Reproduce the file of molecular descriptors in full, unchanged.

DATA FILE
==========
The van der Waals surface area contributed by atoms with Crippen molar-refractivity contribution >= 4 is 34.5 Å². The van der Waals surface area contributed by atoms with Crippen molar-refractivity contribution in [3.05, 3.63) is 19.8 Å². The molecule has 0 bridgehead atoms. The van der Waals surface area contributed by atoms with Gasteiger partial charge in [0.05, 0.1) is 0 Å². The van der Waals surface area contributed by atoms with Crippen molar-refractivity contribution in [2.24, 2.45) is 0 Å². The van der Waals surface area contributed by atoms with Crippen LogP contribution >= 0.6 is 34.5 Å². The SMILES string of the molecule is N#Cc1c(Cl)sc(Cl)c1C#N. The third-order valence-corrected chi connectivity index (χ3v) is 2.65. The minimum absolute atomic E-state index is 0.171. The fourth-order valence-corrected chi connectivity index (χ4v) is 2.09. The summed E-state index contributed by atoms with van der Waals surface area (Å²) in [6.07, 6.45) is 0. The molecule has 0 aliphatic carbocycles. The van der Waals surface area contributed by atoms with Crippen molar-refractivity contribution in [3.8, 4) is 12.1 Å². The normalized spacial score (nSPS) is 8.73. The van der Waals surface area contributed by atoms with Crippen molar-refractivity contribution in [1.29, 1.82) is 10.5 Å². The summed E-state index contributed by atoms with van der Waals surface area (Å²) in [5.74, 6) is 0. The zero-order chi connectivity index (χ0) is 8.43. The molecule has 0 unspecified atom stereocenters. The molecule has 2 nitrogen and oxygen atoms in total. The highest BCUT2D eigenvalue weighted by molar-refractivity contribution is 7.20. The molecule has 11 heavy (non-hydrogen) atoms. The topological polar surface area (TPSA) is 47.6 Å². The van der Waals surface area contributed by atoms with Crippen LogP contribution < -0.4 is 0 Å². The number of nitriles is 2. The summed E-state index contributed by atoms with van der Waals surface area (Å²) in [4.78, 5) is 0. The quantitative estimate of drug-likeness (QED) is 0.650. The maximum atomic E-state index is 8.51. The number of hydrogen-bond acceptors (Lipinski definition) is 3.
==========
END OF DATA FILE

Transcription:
The van der Waals surface area contributed by atoms with Crippen molar-refractivity contribution >= 4 is 34.5 Å². The van der Waals surface area contributed by atoms with Crippen molar-refractivity contribution in [3.05, 3.63) is 19.8 Å². The molecule has 0 bridgehead atoms. The van der Waals surface area contributed by atoms with Gasteiger partial charge in [0.05, 0.1) is 0 Å². The van der Waals surface area contributed by atoms with Crippen molar-refractivity contribution in [2.24, 2.45) is 0 Å². The van der Waals surface area contributed by atoms with Crippen LogP contribution >= 0.6 is 34.5 Å². The SMILES string of the molecule is N#Cc1c(Cl)sc(Cl)c1C#N. The third-order valence-corrected chi connectivity index (χ3v) is 2.65. The minimum absolute atomic E-state index is 0.171. The fourth-order valence-corrected chi connectivity index (χ4v) is 2.09. The summed E-state index contributed by atoms with van der Waals surface area (Å²) in [6.07, 6.45) is 0. The molecule has 0 aliphatic carbocycles. The van der Waals surface area contributed by atoms with Crippen molar-refractivity contribution in [3.8, 4) is 12.1 Å². The normalized spacial score (nSPS) is 8.73. The van der Waals surface area contributed by atoms with Crippen molar-refractivity contribution in [1.29, 1.82) is 10.5 Å². The summed E-state index contributed by atoms with van der Waals surface area (Å²) in [5.74, 6) is 0. The zero-order chi connectivity index (χ0) is 8.43. The molecule has 0 unspecified atom stereocenters. The molecule has 2 nitrogen and oxygen atoms in total. The highest BCUT2D eigenvalue weighted by molar-refractivity contribution is 7.20. The molecule has 11 heavy (non-hydrogen) atoms. The topological polar surface area (TPSA) is 47.6 Å². The van der Waals surface area contributed by atoms with Crippen LogP contribution < -0.4 is 0 Å². The number of nitriles is 2. The summed E-state index contributed by atoms with van der Waals surface area (Å²) in [4.78, 5) is 0. The quantitative estimate of drug-likeness (QED) is 0.650. The maximum atomic E-state index is 8.51. The number of hydrogen-bond acceptors (Lipinski definition) is 3.